Excellent safety and effectiveness of high-dose myrcludex-B monotherapy administered for 48 weeks in HDV-related compensated cirrhosis: A case report of 3 patients

Alessandro Loglio, Peter Ferenci, Sara Colonia Uceda Renteria, Christine Y.L. Tham, Florian van Bömmel, Marta Borghi, Heidemarie Holzmann, Riccardo Perbellini, Elena Trombetta, Silvia Giovanelli, Letizia Greco, Laura Porretti, Daniele Prati, Ferruccio Ceriotti, Giovanna Lunghi, Antonio Bertoletti, Pietro Lampertico

Research output: Contribution to journalArticle

Abstract

Short-term administration of the entry inhibitor myrcludex-B (MyrB) has been shown to be safe and effective in phase II studies in patients coinfected with hepatitis B virus (HBV) and hepatitis delta virus (HDV). However, its effectiveness and safety are unknown during long-term and high-dose treatment of patients with compensated cirrhosis in real-life settings. Herein, we describe the first 3 European patients with HDV-related compensated cirrhosis who were treated with MyrB 10 mg/day for 48 weeks as a compassionate therapy. Liver function tests, bile acids, and virological markers were monitored every 4 weeks. HBV/HDV-specific T cell quantity (up to 48 and 36 weeks) and HBV RNA levels were also assessed in 2 cases. During MyrB treatment, HDV RNA levels progressively declined from 4.4 and 5.6 logs IU/ml to undetectability in 2 cases, and from 6.8 log copies/ml to 500 copies/ml for the other patient. Alanine aminotransferase normalised after 20, 12 and 28 weeks, respectively. A significant improvement in features of portal hypertension, liver function tests and alpha-fetoprotein levels were documented in 2 cases. In the male patient with histological and clinical stigmata of autoimmune hepatitis, IgG and immunoglobulins rapidly normalised. No significant changes in HBV surface antigen levels and circulating HBV/HDV-specific T cells were demonstrated; HBV DNA and HBV RNA levels remained undetectable throughout the study period. MyrB was well tolerated; patients remained fully asymptomatic despite a significant increase of bile acids. In conclusion, this report shows excellent safety and effectiveness of a 48-week course of MyrB 10 mg/day, combined with tenofovir disoproxil fumarate, for the treatment of HDV-related compensated cirrhosis.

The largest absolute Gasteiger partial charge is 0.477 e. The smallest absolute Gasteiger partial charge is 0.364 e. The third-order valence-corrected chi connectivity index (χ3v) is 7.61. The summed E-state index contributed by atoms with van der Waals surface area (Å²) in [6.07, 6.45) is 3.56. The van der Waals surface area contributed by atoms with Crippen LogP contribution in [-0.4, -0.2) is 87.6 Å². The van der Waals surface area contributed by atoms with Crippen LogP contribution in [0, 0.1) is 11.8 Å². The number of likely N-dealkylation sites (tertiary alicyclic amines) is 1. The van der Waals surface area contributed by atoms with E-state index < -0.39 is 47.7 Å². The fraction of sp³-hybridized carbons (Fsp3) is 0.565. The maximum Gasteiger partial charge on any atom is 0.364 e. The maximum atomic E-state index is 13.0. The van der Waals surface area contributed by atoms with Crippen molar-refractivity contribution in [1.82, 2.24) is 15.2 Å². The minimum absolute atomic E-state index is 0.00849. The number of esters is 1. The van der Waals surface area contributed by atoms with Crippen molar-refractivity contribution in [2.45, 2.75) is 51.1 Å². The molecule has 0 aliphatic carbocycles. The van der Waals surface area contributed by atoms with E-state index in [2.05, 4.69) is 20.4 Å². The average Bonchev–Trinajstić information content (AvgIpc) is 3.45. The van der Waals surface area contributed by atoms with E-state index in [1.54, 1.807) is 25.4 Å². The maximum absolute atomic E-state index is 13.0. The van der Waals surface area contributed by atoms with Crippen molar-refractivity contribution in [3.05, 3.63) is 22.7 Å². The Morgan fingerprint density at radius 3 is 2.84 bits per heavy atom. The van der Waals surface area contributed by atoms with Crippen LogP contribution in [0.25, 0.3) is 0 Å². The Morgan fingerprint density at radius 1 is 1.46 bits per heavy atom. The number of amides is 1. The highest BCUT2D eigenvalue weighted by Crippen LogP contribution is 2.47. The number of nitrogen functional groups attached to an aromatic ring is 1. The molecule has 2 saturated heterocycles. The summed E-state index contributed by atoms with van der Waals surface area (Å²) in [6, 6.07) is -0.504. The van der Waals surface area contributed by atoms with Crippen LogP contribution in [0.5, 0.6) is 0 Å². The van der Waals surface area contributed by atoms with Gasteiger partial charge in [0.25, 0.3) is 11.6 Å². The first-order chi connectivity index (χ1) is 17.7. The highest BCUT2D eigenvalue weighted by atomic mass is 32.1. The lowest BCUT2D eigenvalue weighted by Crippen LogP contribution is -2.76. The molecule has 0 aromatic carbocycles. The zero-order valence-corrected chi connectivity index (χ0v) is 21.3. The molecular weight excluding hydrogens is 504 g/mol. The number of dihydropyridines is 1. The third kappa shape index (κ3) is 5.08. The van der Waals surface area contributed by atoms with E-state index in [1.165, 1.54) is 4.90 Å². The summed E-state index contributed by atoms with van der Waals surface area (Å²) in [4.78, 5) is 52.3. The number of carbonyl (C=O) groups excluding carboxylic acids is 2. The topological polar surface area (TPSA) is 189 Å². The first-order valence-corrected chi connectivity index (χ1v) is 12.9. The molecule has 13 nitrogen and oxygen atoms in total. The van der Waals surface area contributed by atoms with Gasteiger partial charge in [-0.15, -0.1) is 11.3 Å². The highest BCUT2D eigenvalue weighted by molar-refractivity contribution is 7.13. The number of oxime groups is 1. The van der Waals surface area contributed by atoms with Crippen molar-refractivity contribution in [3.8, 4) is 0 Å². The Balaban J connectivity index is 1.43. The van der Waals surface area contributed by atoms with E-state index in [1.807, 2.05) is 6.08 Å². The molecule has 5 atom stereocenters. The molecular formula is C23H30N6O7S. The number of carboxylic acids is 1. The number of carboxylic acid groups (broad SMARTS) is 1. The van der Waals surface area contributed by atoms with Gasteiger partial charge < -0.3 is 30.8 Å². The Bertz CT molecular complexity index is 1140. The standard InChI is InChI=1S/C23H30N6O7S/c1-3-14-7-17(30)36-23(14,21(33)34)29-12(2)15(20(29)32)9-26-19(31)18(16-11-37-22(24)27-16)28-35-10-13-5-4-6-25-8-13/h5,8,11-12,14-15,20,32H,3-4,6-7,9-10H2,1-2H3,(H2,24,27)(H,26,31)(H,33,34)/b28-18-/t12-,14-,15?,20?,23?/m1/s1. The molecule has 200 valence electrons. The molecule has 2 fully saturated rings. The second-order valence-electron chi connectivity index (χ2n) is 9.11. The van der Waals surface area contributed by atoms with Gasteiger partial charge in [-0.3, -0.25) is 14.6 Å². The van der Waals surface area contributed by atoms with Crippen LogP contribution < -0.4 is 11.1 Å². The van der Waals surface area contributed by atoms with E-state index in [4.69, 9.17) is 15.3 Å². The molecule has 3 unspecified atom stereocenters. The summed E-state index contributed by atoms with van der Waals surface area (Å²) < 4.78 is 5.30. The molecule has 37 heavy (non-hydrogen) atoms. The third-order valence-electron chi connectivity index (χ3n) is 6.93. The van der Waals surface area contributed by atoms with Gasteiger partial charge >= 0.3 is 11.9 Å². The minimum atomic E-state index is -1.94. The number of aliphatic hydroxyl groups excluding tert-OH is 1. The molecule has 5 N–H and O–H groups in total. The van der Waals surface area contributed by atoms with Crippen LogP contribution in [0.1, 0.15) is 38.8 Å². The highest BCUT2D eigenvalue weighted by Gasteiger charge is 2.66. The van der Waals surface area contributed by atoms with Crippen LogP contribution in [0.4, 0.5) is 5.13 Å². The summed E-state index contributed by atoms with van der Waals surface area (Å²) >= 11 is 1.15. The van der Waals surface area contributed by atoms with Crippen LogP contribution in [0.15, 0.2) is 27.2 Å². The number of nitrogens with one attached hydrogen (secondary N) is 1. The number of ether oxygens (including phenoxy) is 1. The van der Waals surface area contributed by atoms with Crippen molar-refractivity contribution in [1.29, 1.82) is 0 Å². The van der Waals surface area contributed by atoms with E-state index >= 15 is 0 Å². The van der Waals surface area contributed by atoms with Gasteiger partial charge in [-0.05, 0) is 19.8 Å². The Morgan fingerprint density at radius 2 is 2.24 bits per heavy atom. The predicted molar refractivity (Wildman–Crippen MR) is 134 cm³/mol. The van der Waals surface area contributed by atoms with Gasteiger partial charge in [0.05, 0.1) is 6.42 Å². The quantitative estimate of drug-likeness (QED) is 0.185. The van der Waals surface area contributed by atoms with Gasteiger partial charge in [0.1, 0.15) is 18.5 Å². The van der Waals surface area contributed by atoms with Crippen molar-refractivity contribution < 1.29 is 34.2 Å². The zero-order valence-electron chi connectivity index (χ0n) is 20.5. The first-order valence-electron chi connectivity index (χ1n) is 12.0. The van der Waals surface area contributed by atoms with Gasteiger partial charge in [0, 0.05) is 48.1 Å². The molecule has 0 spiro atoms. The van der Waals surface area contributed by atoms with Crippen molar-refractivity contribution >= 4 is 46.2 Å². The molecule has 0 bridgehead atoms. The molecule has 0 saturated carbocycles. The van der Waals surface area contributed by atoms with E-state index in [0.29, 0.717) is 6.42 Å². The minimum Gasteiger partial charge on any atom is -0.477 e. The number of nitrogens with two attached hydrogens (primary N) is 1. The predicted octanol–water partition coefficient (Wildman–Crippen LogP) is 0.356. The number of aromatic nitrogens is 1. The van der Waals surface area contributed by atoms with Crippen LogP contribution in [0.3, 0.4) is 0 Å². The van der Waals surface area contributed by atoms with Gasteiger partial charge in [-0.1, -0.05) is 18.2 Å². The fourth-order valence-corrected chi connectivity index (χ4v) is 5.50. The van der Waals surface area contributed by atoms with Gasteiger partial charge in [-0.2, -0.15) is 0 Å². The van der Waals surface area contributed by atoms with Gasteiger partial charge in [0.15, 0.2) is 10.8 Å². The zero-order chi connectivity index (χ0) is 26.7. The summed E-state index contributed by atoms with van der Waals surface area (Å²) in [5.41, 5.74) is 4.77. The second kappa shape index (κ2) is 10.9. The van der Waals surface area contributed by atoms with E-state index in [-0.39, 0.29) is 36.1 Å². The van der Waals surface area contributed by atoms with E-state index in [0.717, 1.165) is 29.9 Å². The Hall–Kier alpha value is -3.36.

Original languageEnglish
Pages (from-to)834-839
JournalJournal of Hepatology
Volume71
Issue number4
DOIs
Publication statusPublished - Jan 1 2019

Keywords

  • Bulevirtide
  • Coinfection
  • Entry inhibitor
  • HBV
  • HDV
  • HDV RNA
  • Hepatitis delta
  • Myrcludex-B
  • NTCP
  • T cell

ASJC Scopus subject areas

  • Hepatology

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